Human-Centered Robotics

The use of autonomous robots in the direct environment of humans requires an interdisciplinary approach to address technical, legal, psychological and ethical issues and to create a high level of “transparency” and trustworthiness of the system RoboTrust. Special challenges also arise when abilities lost to humans are to be restored, for example, via “prostheses and orthoses” or intelligent robotics are to enable self-determined and barrier-free mobility WalkerChair.

In the scope of the BioRob project, a novel type of compliant robot arms for applications in automation is developed and tested, for which conventional industrial robots are suitable only to a limited extent. Through the passive compliance, a high level of safety is achieved, making the bionic robot suitable for applications in the direct environment of humans without the use of additional safety precautions.


The vision of humanoid robots which mimic abilities of humans has inspired researchers for decades. Yet transferring human abilities into a robotic counterpart has proven to be highly challenging in most cases. The recently launched BioBiped project aims at realizing human-like three-dimensional running, walking and standing and herewith allowing the free selection of speed and gait. For achieving this goal, the SIM Group of TU Darmstadt and the Locomotion Laboratory of TU Darmstadt cooperate in this project.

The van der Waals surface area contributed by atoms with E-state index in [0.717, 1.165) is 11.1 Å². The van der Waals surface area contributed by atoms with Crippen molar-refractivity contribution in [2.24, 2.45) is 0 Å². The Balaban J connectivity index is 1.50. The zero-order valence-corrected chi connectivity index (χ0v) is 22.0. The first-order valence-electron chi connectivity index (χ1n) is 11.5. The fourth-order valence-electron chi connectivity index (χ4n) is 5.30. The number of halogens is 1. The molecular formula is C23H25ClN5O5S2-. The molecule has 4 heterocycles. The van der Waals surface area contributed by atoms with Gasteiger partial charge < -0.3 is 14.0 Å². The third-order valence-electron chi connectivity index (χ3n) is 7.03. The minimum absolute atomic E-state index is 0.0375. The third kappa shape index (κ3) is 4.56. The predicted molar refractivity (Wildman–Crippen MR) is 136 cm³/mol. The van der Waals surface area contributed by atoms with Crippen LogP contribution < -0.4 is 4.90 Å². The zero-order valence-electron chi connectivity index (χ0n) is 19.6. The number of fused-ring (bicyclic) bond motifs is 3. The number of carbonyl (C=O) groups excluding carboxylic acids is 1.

Research in Prosthetics at Technische Universität Darmstadt is performed in interdisciplinary cooperation between the departments of mechanical engineering, human sciences and computer science.

In the interdisciplinary project on user-friendly, active lower limb prostheses enabling technoglogies for such systems and methodological principles for their development are investigated to provide a basis for user-friendly and energy-efficient prostheses that actively support gait. The project involves the following institutions:

  • Institute for Mechatronic Systems in Mechanical Engineering IMS
  • Work and Engineering Psychology Group FAI
  • Simulation, Systems Optimization, and Robotics Group SIM

Active transfemoral prostheses